Chapter 5

Playing for the Queen

The fact that the country pubs nowadays attract the Hooray Henry types from the cities provides the locals with a constant weekly source of amusement. One instance of this occurred earlier this year when the village galas were in full swing. Brassford Band had been playing for the annual May Queen festivities at a nearby village and had enjoyed themselves enormously. The weather had been almost perfect and the crowds had been out in force. A fairground had kept the attention of most of the youngsters away from causing mischief, the parade went off without a hitch and the May Queen looked a picture. As was the custom, the band adjourned afterwards to the Millers' Arms in Brassford to discuss the days events and 'replenish the spit'. The Millers' Arms is a quaint 'olde worlde' pub which was converted out of the old livery stables. It stands just back from the main street and has a large car park behind it in what was originally part of the church fields. Being Sunday, the pub had acquired it's usual complement of 'townies' in their sports cars and tweed jackets, who were competing with each other to appear sophisticated and appear relaxed in the unfamiliar surroundings. Inevitably, one of them decided that he should demonstrate to his female companion that he was 'one of the boys' and, having listened to the band's conversations for some time and figured out who they were, asked the inevitable question of where they had been performing.

"Why, we've been playing for the Queen" replied Des, the Flugel horn player with a proud look. By coincidence, there had been a visit to a neighbouring town by one of the Royal Family that day and our town friend must have half heard the mornings news.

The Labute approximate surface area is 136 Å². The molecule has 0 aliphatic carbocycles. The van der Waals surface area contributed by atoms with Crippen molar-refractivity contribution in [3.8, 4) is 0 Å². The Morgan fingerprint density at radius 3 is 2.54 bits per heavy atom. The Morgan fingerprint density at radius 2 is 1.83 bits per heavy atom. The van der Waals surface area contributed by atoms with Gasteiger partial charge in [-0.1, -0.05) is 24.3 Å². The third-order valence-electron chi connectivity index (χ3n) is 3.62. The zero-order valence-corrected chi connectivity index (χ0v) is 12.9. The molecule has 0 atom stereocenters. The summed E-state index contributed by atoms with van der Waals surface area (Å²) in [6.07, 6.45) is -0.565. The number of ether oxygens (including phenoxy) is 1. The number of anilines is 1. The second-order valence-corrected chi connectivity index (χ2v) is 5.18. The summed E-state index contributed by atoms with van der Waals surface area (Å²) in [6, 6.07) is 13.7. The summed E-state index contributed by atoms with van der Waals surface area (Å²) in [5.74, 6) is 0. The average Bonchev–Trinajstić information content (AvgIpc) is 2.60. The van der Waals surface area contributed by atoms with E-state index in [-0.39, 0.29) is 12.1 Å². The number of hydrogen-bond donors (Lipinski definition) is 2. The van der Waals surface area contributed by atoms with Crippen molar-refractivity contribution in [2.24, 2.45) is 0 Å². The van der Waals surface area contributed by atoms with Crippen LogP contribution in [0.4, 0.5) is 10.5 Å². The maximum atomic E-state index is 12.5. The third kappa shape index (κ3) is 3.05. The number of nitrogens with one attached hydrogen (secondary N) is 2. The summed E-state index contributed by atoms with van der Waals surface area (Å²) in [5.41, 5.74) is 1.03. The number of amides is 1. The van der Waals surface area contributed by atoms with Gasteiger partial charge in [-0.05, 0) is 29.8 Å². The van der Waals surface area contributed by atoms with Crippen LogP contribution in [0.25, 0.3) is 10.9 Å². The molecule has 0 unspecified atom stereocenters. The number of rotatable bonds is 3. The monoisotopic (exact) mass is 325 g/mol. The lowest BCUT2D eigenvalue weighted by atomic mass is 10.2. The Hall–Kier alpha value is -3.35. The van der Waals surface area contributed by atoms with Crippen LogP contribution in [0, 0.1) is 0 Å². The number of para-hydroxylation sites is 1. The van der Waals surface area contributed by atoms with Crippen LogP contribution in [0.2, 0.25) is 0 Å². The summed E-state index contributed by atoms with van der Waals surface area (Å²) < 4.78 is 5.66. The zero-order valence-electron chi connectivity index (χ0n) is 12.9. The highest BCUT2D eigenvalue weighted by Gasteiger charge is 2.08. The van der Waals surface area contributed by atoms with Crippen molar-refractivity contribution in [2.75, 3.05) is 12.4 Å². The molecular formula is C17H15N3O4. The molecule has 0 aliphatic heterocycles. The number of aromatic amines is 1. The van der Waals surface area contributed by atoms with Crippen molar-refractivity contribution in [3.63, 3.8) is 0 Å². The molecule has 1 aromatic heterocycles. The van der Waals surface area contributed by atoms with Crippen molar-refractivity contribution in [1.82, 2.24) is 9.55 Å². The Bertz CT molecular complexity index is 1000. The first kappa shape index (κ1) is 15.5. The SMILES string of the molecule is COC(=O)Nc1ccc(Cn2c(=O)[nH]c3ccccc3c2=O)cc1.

"Well, by Jove," he exclaimed loudly, "we are in the presence of celebrities, these chaps have spent their day entertaining our monarch."

The noise in the bar subsided noticeably and eyes began to move towards the group.

"Did the Queen speak to you?" asked our garrulous friend.

"Speak to us, why she took tea with us - and her attendants".

"By Jove," our friend was obviously at a loss for any better exclamation, "I didn't know she ate with just anyone."

"Oh, yes," a wry smile just began to creep into the corners of Des' normally deadpan mouth, "she likes being with us country folk, she knows where she stands with us."

"Well I'm blowed, I never knew that but then I suppose they can't show that on the television".

"No son, they wouldn't dare let on half of what our Queen gets up to on a Sunday afternoon." By now all the regulars in the pub were revelling in the amusement of this cross talk whilst the townies were either looking bemused or were trying their best to become inconspicuous.

At this point, Jill, one of the barmaids couldn't contain herself any longer, "What was she wearing" she asked, trying to maintain her best innocent expression.

"Oh, I think it was their Mary's old wedding dress, - you know, the one she bought for that posh feller that jilted her."

"Er, er, just which Queen are we talking about," stammered our city friend, the penny had obviously dropped at last and a rosy glow of embarrassment was just beginning to tinge his cheeks.

"Why, the Haston May Queen of course, it was their Well Dressing today, which Queen did you think we were talking about?"

 

This work is Copyright to Ian W. Wright 1994. You may use it for your own private purposes but reproduction by any means or its use for commercial gain is strictly forbidden without the written permission of the author.

Back to Index

On to Next Chapter

Home